I know I never have to reinvent the wheel, but I did because I need speed performance. Also, I need these features:

  • introspection or metaprogramming
  • actuate like API backend
  • private variables interpolation
  • embedded Perl code inside template like text template
  • avoid in the minimal no core modules
  • work with eval in environment secure (Eval::Closure)
  • have block or macros to process behavior like subroutines when you used block HTML and code Perl

Template::Toolkit has almost all the features listed above, but it is slow.

Is this code good?

package Myapp::Template;
use strict;
use warnings;

use Eval::Closure;
use B qw( perlstring );
use Carp qw( confess );

sub new {
    my $class = shift;
    return bless {}, $class;

sub parser {
   my ($self, $html_file, $hash ) = @_;

   my @delims =  qw( [% %] );
   my $regexp = join('|', map quotemeta($_), @delims);

   my @code;
   push @code, 'sub {';
   push @code, 'my $OUT = q();';
   map { push @code,  'my $'.$_.' = "'.$hash->{$_}.'"; ' } (keys %{$hash} );

   my @parts  = split /($regexp)/, $html_file;
   my $mode = 'text';
   while (@parts) {
     my $next = shift @parts;
     if ($next eq $delims[0]) {
       $mode = ($mode eq 'text') ? 'code' : confess("Impossible state");
     if ($next eq $delims[1]) {
       $mode = ($mode eq 'code') ? 'text' : confess("Impossible state");

     if ($mode eq 'text') {
       $code[-1] .= sprintf('$OUT .= %s;', perlstring($next));
     elsif ($next =~ /\A=/) {
       $next =~ s/(\(\)|\(\s+?\))/\($self->{id_plugin}\)/g if exists $self->{id_plugin};
       $code[-1] .= sprintf('$OUT .= do { %s };', unpack("x1A*", $next), );
     elsif ($next =~ /\A\sBLOCK/) {
       my $theblock = "sub " . unpack("x6A*", $next) . ' { my $OUT; ';
       $code[-1] .= sprintf(" %s;", $theblock);
     elsif ($next =~ /\A\sPROCESS/) {
       my $runsub =  unpack("x8A*", $next);
       $code[-1] .= sprintf('$OUT .= %s;',  $runsub . "();");
     elsif ($next =~ /\A\sEND/) {
       my $theblock = 'return $OUT; } ';
       $code[-1] .= sprintf(" %s;", $theblock);
     else {
       $code[-1] .= sprintf(" %s;", $next);


   push @code, '$OUT;';
   push @code, '}';
   my ($thecode) = \@code;
   return eval_closure( source => $thecode )->();


sub get_blocks {
  my $self = shift;
  my $html_file = shift;
  my $thisblock = shift;
  my $id_plugin = shift;

  if (!defined $thisblock){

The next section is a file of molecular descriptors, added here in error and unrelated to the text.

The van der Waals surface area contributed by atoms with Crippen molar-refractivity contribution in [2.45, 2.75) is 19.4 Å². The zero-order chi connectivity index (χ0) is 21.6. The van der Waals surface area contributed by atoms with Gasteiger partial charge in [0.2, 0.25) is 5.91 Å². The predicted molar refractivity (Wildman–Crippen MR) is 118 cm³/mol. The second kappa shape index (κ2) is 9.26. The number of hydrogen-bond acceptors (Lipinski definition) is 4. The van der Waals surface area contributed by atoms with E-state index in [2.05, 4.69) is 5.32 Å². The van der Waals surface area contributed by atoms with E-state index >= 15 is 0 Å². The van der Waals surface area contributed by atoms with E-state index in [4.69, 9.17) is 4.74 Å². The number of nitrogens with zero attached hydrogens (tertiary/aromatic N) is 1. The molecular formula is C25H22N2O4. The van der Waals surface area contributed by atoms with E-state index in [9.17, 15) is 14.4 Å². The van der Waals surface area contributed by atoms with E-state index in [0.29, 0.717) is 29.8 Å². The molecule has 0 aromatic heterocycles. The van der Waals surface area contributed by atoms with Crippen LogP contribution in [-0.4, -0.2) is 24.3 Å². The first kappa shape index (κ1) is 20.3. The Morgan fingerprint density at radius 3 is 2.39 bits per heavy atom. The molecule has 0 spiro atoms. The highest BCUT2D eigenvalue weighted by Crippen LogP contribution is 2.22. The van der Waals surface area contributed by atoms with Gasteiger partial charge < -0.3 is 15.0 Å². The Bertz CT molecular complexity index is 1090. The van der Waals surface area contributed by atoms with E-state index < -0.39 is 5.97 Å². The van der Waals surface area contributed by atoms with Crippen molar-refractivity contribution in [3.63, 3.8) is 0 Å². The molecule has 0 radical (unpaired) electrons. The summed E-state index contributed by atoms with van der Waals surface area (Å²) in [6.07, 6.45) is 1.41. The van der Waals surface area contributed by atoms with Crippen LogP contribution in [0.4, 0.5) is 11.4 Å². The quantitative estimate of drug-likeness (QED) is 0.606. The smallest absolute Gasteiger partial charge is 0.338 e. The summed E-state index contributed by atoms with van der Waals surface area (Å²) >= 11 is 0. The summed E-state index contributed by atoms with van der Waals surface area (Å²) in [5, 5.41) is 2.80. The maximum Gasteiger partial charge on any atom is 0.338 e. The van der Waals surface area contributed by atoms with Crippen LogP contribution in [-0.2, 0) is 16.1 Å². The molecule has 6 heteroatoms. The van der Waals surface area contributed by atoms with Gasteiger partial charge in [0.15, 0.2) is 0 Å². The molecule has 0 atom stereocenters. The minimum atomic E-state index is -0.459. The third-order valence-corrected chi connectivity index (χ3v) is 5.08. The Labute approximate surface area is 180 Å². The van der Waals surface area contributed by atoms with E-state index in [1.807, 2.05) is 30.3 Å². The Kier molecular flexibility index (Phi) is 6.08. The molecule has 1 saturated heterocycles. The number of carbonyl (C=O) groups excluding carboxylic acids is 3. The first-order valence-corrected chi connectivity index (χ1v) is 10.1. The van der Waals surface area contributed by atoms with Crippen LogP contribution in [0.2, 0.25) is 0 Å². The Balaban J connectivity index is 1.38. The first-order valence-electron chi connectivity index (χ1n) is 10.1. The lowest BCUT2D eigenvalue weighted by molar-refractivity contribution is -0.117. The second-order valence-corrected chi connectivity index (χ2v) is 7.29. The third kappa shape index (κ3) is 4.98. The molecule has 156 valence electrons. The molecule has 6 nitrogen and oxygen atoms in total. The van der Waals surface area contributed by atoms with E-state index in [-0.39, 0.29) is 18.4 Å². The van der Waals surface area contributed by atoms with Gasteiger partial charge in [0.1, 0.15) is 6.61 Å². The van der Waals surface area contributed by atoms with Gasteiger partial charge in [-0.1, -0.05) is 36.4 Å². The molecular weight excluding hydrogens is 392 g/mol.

my @blocks = $html_file =~ /(?>BLOCK\s+)(\w+)/g;
    return join "<br>", (@blocks);

    $self->{id_plugin} = $id_plugin;
    my @blockprocess;
    my @main_block;
    my $check_block = sub {
      my $the_block = shift;
      for (split /\n/, $html_file) {
           if (/(?>BLOCK\s+)($the_block)/../(END)/){
             push @blockprocess, $1 if $_ =~ /(?>PROCESS\s+)(\w+)/;
             push @main_block, $_;
    map{ $check_block->($_) } @blockprocess;
    push @main_block, "[% PROCESS $thisblock %]";
    my $allbkocks = join "", @main_block;
    return  $self->parser($allbkocks);



Example HTML with block and process:

 [% BLOCK function_sub %]
 <div class="box">example</div>
 [% use Module::Runtime;
 my $var = 'this is not printing here';
 %]<div class="another">bla</div>
 [%= $var; #print %] 
 [% END %]

<div class="dashboard widgetBox">
   <div class="widgetTopBar">
       [% PROCESS function_sub %]          

  • \$\begingroup\$ Can you give an example of how you use the code in a Perl script? \$\endgroup\$ Commented Apr 30, 2020 at 8:51

1 Answer 1



It is great that you:

  • Used strict and warnings
  • Leveraged other people's code by using the CPAN modules
  • Created a reusable module

Here are some adjustments for you to consider, mainly for coding style.


You need to add usage documentation to the code to explain its purpose, how to use the methods and the syntax of the template itself. It is standard practice to
use plain old documentation (POD).

Refer to perlmodstyle for the recommended sections:

  • NAME
  • One or more sections or subsections giving greater detail of available methods and routines and any other relevant information.
  • etc.

It is customary to place the POD at the bottom of the file.

Adding documentation as POD also gives you manpage-like help with perldoc:

perldoc Myapp::Template


It is best to import only what is needed to avoid namespace pollution. For example, change:

use Eval::Closure;


use Eval::Closure qw(eval_closure);

I use this script to identify imported functions: which module exports are used?


Using only 2 spaces for each indentation level is not enough for good readability. It is better to use 4 spaces.

perltidy can be used to automatically apply consistent formatting to your code.


The name of the package, Myapp, does not convey much meaning. Pehaps there is a better word that has meaning in the context of your project.


While legal, I find map usage like this to be hard to understand:

map{ $check_block->($_) } @blockprocess;

Refer to the perlcritic policy:


Don't use map in void contexts. Use a proper for loop.


Be more consistent with parentheses for built-in functions. You didn't use them for split, but you did for sprintf. The recommendation is to not use parens:


You can run perlcritic yourself to see other suggestions about your code.


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